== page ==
Visa requirements relaxed for scholars, lecturers
3 Aug 18
REPUBLIC OF KOREA
IMPACT – MEDIUM
What is the change? South Korea has eased visa requirements for scholars and lecturers who are invited by a nonprofit entity to conduct seminars, lectures or advisory work, exempting them from having to apply for a short-term employment (C-4) visa.
What does the change mean? Visa-required nationals may apply for a visitor (C-3) visa at a consulate and visa-waived nationals may travel without a visa to Korea and automatically obtain a visa on arrival at the airport (under the B1 or B2 classification, depending on nationality).
- Implementation time frame: Immediate. The new policy took effect Aug. 1.
- Visas/permits affected: C-3 visitor visa, visa-on-arrival (B1/B2), each in lieu of C-4 visa.
- Who is affected: Foreign nationals who are invited by a governmental or nonprofit entity to give lectures or seminars or perform advisory work in Korea for the public interest or scholarly purposes.
- Impact on processing times: The visa-on-arrival and the C-3 visitor visa are both easier to obtain than the short-term employment C-4 visa.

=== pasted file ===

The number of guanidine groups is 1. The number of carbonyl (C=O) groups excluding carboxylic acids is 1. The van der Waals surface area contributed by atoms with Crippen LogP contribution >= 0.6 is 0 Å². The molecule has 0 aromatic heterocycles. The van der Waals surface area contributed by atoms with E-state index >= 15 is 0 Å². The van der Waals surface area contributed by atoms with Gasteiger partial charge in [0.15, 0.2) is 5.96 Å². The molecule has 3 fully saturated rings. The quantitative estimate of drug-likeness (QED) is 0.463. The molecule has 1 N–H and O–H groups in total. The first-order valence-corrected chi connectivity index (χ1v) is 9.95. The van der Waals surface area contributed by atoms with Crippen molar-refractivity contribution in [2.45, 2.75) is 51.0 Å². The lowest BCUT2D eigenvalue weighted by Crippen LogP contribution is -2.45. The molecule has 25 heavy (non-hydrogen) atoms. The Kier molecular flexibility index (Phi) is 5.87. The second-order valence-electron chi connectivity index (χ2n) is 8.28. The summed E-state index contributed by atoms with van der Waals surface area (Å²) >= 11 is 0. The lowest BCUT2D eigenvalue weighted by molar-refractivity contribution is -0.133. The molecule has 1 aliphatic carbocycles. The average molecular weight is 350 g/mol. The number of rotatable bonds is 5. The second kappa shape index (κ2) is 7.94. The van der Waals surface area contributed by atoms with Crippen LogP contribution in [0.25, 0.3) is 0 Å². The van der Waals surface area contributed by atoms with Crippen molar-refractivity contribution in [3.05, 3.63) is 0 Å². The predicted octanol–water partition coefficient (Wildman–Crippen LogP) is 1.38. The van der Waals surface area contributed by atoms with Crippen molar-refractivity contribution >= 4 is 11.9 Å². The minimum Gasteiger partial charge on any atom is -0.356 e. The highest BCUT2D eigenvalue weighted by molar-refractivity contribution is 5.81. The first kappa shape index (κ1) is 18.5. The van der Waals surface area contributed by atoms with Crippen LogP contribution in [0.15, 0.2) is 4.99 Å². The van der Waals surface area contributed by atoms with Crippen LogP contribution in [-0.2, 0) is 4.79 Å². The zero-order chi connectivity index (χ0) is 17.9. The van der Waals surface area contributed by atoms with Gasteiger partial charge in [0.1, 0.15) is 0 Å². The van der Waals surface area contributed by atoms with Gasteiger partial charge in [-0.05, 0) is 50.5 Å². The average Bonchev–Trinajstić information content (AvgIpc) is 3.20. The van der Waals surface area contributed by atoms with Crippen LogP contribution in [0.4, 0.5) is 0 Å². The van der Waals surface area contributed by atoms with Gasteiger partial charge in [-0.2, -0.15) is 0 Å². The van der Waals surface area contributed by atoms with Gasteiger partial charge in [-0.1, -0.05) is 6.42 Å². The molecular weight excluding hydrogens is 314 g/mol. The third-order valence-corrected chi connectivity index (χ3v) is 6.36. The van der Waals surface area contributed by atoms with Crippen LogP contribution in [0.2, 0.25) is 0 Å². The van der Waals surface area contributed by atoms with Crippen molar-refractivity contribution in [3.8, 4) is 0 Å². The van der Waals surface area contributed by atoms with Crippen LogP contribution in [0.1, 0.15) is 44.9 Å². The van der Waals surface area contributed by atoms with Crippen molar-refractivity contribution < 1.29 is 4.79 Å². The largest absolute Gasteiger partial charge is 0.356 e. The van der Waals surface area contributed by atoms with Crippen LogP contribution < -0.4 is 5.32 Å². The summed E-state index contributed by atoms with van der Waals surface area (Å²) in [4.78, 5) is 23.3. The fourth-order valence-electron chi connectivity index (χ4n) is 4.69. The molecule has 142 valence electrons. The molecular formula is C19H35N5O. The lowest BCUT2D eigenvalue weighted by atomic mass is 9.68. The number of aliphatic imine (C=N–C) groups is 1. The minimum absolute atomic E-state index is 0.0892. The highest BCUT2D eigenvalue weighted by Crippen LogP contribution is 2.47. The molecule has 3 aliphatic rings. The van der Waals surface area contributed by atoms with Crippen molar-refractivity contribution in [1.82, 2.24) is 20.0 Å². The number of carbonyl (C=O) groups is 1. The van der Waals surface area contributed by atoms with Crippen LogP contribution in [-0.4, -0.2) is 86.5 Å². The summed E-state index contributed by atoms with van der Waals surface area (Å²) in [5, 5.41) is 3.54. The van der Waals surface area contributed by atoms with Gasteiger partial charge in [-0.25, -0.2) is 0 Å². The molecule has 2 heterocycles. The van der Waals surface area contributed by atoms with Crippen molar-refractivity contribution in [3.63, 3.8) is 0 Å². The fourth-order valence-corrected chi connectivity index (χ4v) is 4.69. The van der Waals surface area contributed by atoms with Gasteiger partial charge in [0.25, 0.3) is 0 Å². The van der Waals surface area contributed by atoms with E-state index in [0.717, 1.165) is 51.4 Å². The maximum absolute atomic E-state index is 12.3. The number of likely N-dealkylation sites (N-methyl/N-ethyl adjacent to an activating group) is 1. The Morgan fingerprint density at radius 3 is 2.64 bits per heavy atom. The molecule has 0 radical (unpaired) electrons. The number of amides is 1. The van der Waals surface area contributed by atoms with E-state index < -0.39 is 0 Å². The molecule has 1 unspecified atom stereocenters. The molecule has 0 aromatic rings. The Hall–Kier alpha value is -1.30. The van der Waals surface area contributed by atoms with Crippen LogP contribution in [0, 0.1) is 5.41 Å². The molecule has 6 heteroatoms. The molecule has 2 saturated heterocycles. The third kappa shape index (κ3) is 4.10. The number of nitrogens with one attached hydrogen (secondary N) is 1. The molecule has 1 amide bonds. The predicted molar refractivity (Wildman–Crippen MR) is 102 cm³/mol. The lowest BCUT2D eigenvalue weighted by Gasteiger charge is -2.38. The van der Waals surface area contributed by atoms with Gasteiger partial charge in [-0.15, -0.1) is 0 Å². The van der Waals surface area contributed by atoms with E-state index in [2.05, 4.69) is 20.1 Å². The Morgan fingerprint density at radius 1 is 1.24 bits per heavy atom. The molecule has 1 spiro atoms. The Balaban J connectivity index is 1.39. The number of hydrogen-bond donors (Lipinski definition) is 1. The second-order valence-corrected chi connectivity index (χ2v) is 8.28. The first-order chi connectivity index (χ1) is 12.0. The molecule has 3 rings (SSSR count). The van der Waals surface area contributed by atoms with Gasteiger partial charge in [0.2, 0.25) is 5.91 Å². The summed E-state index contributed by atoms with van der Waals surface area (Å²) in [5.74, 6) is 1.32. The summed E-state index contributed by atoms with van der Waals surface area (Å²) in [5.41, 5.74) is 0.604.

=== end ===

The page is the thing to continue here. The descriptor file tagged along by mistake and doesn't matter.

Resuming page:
Background: The new policy applies to foreign nationals who are invited by the government, a government agency, a university or other nonprofit entity to conduct lectures, seminars or consulting work for the public interest or academic purposes. Visa waivers and visitor visas are valid for up to 90 days, and the foreign national may conduct paid lecturing activities for up to seven days at a maximum of five organizations during the seven-day period.
According to Jung Un, a partner with Kim, Chang & Lee in Seoul, the purpose of the new policy is to attract highly qualified scholars and academicians to Korea by making entry visa requirements less burdensome than the short-term employment C-4 visa that is currently required.
BAL Analysis: The exemption from the C-4 visa, which can entail a lengthy process, is a good option for qualifying academics and lecturers invited by a nonprofit organization to conduct lectures, seminars or other related permissible activities, especially if they are visa-waived nationals.
This alert has been provided by the BAL Global Practice group and our network provider Kim, Chang & Lee located in South Korea. For additional information, please contact your BAL attorney.
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